The decline in the unemployment in North Carolina and the nation has been impressive, but one group has been left out of the improving job market — the disabled. There is a 45-point employment gap between working-age people without disabilities and those with disabilities. Nationally, 72 percent of of the first group are employed; 27 percent of the latter. North Carolina ranks 37th among the states in employing the disabled.
This job gap is about more than paychecks. For anyone, what they do for a living is an important part of their self-image. But for the disabled, it is especially significant. A satisfying job is a gateway into the wider community and an opportunity for the disabled to emphasize what they can do rather than what they can’t.
Fortunately a new effort is underway to educate employers about the value of hiring the disabled, including injured veterans. The EveryBody Works NC campaign kicked off at a N.C. Business Leadership Network conference earlier this month. In addition to urging employers to hire disabled people, the campaign is also pushing discouraged disabled job seekers to get back into the job market.
The Everybody Works NC campaign is a joint effort of the North Carolina Council on Developmental Disabilities, N.C. Vocational Rehabilitation and the N.C. Business Leadership Network.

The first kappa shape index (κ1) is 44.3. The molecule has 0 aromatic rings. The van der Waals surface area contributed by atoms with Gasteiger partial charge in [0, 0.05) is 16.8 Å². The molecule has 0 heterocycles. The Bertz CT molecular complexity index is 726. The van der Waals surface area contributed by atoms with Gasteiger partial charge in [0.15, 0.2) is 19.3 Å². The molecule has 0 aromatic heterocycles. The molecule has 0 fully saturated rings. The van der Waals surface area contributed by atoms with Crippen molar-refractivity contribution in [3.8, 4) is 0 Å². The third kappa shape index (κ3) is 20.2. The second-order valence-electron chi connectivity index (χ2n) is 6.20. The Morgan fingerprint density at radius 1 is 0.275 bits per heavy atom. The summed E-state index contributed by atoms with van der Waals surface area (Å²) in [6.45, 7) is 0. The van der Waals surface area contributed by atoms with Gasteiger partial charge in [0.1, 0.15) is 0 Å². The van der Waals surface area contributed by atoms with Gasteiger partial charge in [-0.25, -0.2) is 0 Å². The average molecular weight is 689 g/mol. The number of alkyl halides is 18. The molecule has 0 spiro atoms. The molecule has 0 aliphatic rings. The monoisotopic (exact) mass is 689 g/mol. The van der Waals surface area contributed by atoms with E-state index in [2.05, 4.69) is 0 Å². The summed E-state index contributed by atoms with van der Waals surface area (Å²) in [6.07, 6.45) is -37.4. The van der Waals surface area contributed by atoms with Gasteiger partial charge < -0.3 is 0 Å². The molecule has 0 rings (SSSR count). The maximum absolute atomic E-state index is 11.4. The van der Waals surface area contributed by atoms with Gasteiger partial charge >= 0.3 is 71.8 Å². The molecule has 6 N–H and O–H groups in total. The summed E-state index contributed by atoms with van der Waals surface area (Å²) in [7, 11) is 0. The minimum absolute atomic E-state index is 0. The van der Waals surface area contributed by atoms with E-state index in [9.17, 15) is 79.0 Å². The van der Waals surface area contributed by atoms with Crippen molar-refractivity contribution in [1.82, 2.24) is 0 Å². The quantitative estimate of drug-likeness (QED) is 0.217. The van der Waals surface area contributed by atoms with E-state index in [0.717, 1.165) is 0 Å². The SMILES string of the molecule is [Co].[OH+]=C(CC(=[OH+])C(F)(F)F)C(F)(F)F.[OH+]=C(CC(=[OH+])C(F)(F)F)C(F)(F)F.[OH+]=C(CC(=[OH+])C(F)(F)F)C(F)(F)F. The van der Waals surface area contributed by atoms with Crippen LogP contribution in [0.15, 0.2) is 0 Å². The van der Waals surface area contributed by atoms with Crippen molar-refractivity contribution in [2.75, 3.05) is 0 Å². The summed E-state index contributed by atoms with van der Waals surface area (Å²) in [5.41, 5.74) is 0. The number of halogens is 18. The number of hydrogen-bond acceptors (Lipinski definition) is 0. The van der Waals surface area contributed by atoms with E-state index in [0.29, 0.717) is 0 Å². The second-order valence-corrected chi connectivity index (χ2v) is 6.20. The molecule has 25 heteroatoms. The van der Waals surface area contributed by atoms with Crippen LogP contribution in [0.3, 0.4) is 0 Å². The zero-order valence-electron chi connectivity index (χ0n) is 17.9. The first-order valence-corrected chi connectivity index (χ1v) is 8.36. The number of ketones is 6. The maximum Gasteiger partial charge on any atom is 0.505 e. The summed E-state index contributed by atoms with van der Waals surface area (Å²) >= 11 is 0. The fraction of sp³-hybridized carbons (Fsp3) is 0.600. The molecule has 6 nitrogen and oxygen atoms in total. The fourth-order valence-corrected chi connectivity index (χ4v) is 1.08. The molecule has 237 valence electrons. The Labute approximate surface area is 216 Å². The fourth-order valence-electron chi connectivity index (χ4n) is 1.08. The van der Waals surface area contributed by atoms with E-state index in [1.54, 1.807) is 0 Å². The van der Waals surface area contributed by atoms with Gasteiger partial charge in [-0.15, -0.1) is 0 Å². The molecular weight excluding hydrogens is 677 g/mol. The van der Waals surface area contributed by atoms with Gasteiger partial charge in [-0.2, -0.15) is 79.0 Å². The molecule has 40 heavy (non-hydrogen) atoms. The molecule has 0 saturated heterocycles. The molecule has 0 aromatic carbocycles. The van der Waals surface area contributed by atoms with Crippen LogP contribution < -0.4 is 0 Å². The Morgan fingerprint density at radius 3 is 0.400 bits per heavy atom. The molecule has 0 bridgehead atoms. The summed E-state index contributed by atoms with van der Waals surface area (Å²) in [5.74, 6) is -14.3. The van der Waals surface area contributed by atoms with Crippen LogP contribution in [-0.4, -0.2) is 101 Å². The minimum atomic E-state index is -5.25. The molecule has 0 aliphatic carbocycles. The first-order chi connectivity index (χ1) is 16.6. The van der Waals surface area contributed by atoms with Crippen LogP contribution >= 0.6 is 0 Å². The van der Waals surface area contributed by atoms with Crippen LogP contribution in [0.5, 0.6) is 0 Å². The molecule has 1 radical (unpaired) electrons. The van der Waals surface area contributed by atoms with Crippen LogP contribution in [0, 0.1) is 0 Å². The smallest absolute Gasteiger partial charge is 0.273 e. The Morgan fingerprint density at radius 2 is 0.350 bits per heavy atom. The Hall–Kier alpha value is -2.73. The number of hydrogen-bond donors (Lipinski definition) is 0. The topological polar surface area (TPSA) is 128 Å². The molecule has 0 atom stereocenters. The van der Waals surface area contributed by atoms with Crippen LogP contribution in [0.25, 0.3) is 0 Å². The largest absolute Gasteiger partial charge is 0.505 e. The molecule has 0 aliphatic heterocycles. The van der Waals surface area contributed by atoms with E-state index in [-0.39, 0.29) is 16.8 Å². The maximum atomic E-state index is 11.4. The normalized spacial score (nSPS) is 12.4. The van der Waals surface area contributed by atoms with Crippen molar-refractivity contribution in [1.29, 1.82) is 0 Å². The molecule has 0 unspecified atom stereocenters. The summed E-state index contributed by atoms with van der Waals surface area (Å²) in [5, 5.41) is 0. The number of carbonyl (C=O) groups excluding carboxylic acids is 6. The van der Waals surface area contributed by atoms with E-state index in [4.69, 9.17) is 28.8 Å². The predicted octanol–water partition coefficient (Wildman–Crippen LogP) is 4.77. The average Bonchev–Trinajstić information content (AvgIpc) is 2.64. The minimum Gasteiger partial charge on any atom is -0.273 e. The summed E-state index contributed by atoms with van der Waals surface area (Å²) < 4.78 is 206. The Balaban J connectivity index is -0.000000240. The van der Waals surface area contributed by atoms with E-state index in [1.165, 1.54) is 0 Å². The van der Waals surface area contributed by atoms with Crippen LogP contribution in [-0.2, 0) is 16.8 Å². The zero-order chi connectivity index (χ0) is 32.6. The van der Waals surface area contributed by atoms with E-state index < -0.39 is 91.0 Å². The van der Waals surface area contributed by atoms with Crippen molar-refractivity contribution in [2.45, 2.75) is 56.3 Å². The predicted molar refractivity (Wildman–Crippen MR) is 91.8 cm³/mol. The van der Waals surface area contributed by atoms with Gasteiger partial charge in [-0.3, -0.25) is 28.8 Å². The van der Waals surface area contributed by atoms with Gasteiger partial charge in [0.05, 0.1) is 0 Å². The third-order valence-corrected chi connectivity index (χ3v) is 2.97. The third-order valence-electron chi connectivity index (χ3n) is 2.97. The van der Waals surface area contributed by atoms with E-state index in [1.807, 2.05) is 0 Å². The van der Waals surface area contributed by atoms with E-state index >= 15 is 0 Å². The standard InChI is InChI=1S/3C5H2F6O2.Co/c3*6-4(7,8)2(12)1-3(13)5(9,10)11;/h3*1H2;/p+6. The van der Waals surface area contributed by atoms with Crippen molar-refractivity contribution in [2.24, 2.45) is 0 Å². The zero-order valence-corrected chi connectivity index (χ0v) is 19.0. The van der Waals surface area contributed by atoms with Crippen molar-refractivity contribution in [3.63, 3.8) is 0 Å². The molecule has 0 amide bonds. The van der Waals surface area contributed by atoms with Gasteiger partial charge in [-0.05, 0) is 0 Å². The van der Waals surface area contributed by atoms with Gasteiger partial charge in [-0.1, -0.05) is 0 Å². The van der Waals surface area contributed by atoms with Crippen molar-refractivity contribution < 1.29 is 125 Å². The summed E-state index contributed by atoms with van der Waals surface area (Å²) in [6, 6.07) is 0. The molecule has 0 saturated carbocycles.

Too often, the disabled are not hired because of wrong assumptions about their abilities. When that happens, it’s not only the applicant’s loss, but the employer’s. The disabled can bring an important new perspective and enthusiasm to a workplace and they tend to stay in their jobs longer.
Beth Butler, who is legally blind, is executive director of the N.C. Business Leadership Network. She said in a recent speech in Charlotte, “The disabled employees that you find and hire are tremendous more often than not. They work hard and they’re happy to be there.”
Meanwhile, businesses often overestimate the cost and complications of hiring disabled people. Those that hire disabled employees can accommodate them at little or no cost and may be eligible for tax breaks.
Alex McArthur, chair of the N.C. Council of Developmental Disabilities, said, “We are calling on teachers, educators, health care professionals and families to encourage children and young adults to prepare themselves for the workforce, attain job skills, perhaps go to collage and build a career. The alternative is too often poverty, boredom and isolation. People with disabilities deserve and should strive for independence and financial security through employment.”
For more information on this important and worthy effort to tap the abilities of disabled people, visit its website at everybodyworksnc.com